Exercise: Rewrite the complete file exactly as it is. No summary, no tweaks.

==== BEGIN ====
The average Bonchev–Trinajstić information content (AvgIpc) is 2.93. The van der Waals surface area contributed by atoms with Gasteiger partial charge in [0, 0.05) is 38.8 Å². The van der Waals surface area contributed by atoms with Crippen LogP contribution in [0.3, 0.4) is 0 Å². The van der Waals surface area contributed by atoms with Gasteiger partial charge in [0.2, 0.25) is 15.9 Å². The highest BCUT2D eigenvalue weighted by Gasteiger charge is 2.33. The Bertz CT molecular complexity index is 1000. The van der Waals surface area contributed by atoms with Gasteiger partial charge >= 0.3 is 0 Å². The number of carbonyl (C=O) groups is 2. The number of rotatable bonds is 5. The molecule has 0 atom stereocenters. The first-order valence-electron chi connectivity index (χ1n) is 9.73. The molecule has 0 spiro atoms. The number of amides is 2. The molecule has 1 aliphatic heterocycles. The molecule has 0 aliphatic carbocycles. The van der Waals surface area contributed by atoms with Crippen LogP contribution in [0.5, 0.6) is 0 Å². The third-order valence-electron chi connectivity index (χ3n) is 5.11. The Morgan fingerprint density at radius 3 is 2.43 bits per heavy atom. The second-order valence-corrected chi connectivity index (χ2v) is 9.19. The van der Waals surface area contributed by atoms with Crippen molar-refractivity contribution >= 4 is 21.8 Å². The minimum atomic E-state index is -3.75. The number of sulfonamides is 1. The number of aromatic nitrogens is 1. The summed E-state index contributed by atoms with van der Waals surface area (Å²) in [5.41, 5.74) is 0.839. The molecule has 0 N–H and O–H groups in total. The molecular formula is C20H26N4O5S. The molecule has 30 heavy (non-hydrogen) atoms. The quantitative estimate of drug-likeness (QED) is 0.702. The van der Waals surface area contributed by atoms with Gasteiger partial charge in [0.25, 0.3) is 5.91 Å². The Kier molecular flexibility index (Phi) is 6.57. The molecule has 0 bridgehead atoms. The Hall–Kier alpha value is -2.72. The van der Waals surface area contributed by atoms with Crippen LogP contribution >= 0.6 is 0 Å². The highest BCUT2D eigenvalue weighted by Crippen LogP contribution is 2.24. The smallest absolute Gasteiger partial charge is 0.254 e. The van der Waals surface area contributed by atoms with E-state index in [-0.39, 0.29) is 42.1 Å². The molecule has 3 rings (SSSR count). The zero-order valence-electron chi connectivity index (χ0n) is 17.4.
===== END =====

The average Bonchev–Trinajstić information content (AvgIpc) is 2.93. The van der Waals surface area contributed by atoms with Gasteiger partial charge in [0, 0.05) is 38.8 Å². The van der Waals surface area contributed by atoms with Crippen LogP contribution in [0.3, 0.4) is 0 Å². The van der Waals surface area contributed by atoms with Gasteiger partial charge in [0.2, 0.25) is 15.9 Å². The highest BCUT2D eigenvalue weighted by Gasteiger charge is 2.33. The Bertz CT molecular complexity index is 1000. The van der Waals surface area contributed by atoms with Gasteiger partial charge >= 0.3 is 0 Å². The number of carbonyl (C=O) groups is 2. The number of rotatable bonds is 5. The molecule has 0 atom stereocenters. The first-order valence-electron chi connectivity index (χ1n) is 9.73. The molecule has 0 spiro atoms. The number of amides is 2. The molecule has 1 aliphatic heterocycles. The molecule has 0 aliphatic carbocycles. The van der Waals surface area contributed by atoms with Crippen LogP contribution in [0.5, 0.6) is 0 Å². The third-order valence-electron chi connectivity index (χ3n) is 5.11. The Morgan fingerprint density at radius 3 is 2.43 bits per heavy atom. The second-order valence-corrected chi connectivity index (χ2v) is 9.19. The van der Waals surface area contributed by atoms with Crippen molar-refractivity contribution >= 4 is 21.8 Å². The minimum atomic E-state index is -3.75. The number of sulfonamides is 1. The number of aromatic nitrogens is 1. The summed E-state index contributed by atoms with van der Waals surface area (Å²) in [5.41, 5.74) is 0.839. The molecule has 0 N–H and O–H groups in total. The molecular formula is C20H26N4O5S. The molecule has 30 heavy (non-hydrogen) atoms. The quantitative estimate of drug-likeness (QED) is 0.702. The van der Waals surface area contributed by atoms with Gasteiger partial charge in [0.25, 0.3) is 5.91 Å². The Kier molecular flexibility index (Phi) is 6.57. The molecule has 0 bridgehead atoms. The Hall–Kier alpha value is -2.72. The van der Waals surface area contributed by atoms with Crippen LogP contribution >= 0.6 is 0 Å². The highest BCUT2D eigenvalue weighted by Crippen LogP contribution is 2.24. The smallest absolute Gasteiger partial charge is 0.254 e. The van der Waals surface area contributed by atoms with E-state index in [-0.39, 0.29) is 42.1 Å². The molecule has 3 rings (SSSR count). The zero-order valence-electron chi connectivity index (χ0n) is 17.4.